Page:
One of the key elements of the design of PFCLScan from the start was its ability to be flexible and run checks in different languages / types such as SQL, PL/SQL, Shell, SFTP, Lua, Internal and much more. Also the checks can be (and indeed are in our shipped policy sets) interlinked to provide power and flexibility. This means that the results of one check can be fed into further checks ad-infinitum and these checks can be across languages / types such as the results of a SQL check feeds into an OS type check written in Shell script. Part of this flexibility are the tools / engines we provide as part of PFCLScan. One new tool just developed for Version 2.0 is a new port scanner. We have written this tool to allow external ports to be scanned (and found) on a database server and then assessed as to why they are exposed externally as part of the audit. As we are conducting an audit and can also connect via ssh to the server we can also see all ports that are listening which are shown to be external via the internal netstat command. Here is an example for my Linux server running Oracle 18.104.22.168:
[root@ol65 ~]# netstat -plnt
Active Internet connections (only servers)
Proto Recv-Q Send-Q Local Address Foreign Address State PID/Program name
tcp 0 0 0.0.0.0:36957 0.0.0.0:* LISTEN 1771/rpc.statd
tcp 0 0 0.0.0.0:111 0.0.0.0:* LISTEN 1726/rpcbind
tcp 0 0 0.0.0.0:22 0.0.0.0:* LISTEN 2080/sshd
tcp 0 0 127.0.0.1:631 0.0.0.0:* LISTEN 1833/cupsd
tcp 0 0 127.0.0.1:25 0.0.0.0:* LISTEN 2160/master
tcp 0 0 :::62554 :::* LISTEN 6273/ora_d000_orcl
tcp 0 0 :::5500 :::* LISTEN 5253/tnslsnr
tcp 0 0 :::59972 :::* LISTEN 1771/rpc.statd
tcp 0 0 :::111 :::* LISTEN 1726/rpcbind
tcp 0 0 :::1521 :::* LISTEN 5253/tnslsnr
tcp 0 0 :::22 :::* LISTEN 2080/sshd
tcp 0 0 ::1:631 :::* LISTEN 1833/cupsd
tcp 0 0 ::1:25 :::* LISTEN 2160/master
As you can see the lines 0.0.0.0 means that the port is "listened" for on all interfaces; the 127.0.0.1 means that they are local to the server only (ports 25 and 631) and the IPV6 syntax ::: means that these are external ports. We can see that the ports 22, 111, 1521, 5500, 59972, 36957 and 62554 should be exposed externally. We can run the new port scanner tool (part of PFCLScan) from the command line - all internal tools can be used from the command line either as part of a complete project scan or individually. Here it is:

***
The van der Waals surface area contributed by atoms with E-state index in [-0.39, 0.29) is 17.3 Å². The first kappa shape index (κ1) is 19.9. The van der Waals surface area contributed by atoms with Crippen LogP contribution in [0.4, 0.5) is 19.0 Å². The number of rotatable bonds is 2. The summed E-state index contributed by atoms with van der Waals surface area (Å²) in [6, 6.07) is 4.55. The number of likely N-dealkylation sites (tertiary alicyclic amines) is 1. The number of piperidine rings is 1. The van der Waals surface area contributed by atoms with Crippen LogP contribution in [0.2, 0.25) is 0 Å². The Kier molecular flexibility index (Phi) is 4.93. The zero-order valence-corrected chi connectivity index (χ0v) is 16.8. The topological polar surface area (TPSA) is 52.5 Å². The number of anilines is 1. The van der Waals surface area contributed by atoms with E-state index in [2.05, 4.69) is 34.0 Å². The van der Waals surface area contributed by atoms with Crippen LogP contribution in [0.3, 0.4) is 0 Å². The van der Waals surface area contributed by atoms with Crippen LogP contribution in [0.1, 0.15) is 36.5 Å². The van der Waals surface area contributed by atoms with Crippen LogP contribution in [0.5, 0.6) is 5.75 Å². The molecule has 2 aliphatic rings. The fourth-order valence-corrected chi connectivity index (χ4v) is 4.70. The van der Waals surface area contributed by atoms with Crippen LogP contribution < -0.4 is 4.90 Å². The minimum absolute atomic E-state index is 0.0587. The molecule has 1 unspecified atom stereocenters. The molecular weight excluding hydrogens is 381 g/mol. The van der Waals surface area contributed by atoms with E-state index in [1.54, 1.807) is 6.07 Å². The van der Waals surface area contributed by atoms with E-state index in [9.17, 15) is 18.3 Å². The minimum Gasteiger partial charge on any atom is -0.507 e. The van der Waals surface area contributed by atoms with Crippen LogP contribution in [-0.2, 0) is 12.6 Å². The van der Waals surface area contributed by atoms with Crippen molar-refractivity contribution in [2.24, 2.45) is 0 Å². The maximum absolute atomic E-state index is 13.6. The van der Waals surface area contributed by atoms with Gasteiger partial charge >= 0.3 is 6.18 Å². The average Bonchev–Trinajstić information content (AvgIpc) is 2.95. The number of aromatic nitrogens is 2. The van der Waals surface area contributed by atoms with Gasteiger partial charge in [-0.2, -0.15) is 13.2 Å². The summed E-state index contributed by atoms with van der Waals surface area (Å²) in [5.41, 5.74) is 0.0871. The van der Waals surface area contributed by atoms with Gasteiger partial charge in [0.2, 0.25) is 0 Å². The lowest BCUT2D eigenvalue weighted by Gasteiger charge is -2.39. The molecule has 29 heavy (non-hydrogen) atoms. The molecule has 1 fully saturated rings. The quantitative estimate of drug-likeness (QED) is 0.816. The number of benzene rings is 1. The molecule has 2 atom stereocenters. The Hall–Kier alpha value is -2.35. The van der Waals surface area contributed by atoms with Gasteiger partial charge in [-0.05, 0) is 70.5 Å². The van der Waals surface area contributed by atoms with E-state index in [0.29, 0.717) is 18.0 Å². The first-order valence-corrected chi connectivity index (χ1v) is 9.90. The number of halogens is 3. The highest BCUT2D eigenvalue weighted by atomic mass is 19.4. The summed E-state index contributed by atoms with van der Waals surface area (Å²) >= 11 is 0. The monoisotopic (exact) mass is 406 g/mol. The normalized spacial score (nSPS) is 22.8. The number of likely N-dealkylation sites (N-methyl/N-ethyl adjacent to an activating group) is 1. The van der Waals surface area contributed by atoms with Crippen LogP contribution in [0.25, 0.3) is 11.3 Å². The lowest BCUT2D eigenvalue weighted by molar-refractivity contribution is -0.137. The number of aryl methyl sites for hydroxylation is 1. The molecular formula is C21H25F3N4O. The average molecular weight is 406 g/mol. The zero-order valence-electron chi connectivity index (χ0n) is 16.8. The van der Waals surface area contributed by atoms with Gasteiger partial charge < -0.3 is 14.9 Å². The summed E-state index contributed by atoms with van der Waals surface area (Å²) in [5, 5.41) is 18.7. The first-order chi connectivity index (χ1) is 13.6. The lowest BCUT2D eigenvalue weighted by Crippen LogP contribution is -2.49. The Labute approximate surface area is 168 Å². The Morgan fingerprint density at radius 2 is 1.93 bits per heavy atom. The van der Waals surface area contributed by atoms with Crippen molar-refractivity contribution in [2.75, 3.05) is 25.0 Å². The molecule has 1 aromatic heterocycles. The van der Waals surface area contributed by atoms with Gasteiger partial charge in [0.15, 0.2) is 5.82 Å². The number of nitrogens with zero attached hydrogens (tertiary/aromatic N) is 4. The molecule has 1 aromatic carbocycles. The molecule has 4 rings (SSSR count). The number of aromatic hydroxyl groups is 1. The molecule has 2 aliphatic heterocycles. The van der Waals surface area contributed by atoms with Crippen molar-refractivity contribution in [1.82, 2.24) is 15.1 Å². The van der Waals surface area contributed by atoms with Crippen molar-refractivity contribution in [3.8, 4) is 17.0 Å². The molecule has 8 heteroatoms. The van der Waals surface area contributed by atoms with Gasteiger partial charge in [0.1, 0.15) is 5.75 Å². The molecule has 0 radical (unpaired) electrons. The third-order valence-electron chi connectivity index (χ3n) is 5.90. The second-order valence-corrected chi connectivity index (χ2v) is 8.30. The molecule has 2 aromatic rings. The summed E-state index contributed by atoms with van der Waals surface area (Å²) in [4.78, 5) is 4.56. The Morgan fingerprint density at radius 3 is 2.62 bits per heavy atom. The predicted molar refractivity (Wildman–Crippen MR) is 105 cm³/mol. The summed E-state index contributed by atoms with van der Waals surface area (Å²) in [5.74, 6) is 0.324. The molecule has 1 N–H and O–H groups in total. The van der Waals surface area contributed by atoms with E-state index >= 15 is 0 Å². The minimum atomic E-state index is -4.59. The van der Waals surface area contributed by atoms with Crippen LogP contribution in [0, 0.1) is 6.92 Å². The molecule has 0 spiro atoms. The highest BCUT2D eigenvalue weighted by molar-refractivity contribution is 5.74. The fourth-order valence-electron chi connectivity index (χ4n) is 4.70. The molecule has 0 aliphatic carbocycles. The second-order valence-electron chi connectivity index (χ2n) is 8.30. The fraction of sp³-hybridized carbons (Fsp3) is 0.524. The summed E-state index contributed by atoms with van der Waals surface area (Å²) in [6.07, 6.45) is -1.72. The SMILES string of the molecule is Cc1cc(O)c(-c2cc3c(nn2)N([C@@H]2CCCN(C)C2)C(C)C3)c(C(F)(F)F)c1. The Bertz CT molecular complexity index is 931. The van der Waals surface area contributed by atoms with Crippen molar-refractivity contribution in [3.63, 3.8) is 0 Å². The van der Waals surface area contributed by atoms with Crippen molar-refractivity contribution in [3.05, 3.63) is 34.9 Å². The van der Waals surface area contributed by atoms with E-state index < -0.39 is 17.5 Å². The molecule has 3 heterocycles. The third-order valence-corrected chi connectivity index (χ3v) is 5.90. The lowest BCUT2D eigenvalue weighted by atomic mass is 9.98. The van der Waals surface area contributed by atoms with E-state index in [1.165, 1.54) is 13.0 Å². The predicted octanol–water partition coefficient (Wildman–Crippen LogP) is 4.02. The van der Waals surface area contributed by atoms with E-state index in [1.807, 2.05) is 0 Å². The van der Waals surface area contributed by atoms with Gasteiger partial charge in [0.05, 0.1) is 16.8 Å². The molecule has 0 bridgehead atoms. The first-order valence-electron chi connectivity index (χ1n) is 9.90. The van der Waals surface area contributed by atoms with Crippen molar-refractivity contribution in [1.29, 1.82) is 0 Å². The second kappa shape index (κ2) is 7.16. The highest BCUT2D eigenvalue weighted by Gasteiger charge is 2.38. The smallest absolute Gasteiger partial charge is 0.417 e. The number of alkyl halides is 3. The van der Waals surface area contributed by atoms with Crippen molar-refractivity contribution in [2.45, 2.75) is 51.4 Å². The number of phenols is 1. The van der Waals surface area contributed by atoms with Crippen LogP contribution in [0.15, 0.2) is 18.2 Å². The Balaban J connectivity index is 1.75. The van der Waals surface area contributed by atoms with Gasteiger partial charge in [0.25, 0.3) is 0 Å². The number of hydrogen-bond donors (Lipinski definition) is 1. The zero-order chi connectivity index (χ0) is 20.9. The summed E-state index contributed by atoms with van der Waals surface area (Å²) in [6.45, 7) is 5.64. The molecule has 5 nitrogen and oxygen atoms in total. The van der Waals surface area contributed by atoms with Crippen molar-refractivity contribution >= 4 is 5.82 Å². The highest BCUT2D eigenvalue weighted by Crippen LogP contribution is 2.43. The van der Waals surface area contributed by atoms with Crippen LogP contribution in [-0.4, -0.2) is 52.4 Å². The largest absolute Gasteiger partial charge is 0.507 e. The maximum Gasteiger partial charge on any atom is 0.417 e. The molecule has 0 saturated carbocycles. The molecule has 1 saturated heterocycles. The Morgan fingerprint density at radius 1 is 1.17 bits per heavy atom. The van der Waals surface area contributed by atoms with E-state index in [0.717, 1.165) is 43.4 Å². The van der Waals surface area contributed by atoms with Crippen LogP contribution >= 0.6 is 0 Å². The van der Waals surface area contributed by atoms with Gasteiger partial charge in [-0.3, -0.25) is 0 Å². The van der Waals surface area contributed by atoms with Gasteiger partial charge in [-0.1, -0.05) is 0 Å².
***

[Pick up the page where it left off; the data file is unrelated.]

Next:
C:\oscan\Release>ps -v -d 192.168.1.92 -f 1 -e 65535 -g 100000 -n 100
PS: Release 22.214.171.1244 - Production on Thu Jul 6 18:39:55 2017
Copyright (c) 2017 PeteFinnigan.com Limited. All rights reserved.
[2017 Jul 06 17:39:55] Listen: Starting PS...
[2017 Jul 06 17:39:55] Listen: Initialise Port Scanner
[2017 Jul 06 17:39:55] Listen: Running Port Scanner
[2017 Jul 06 17:41:11] Listen: Completed Port Scan
[2017 Jul 06 17:41:11] Listen: Closing Down PS
As you can see 6 of the 7 ports were found; the missing one is 59972. The scan took 1 minute and 16 seconds to scan all 65536 ports. A comparison scanning the same database server with nmap shows:
Discovered open port 111/tcp on 192.168.1.92
Discovered open port 22/tcp on 192.168.1.92
Discovered open port 36957/tcp on 192.168.1.92
Discovered open port 1521/tcp on 192.168.1.92
Discovered open port 62554/tcp on 192.168.1.92
Discovered open port 5500/tcp on 192.168.1.92
Completed SYN Stealth Scan at 18:45, 36.55s elapsed (65535 total ports)
So neither nmap nor our tool ps.exe finds port 59972 listening externally even though netstat locally shows it to be listening externally. The nmap scan took 36 seconds not including its startup so overall we are not far behind the speed of nmap. So we are happy with this new tool as part of PFCLScan especially as we can correlate between the internal netstat and also ps.exe scans as part of our database auditor project/policies.
If you would like to know more about (or to book) our database audit service, our Oracle security training or PFCLScan please contact us.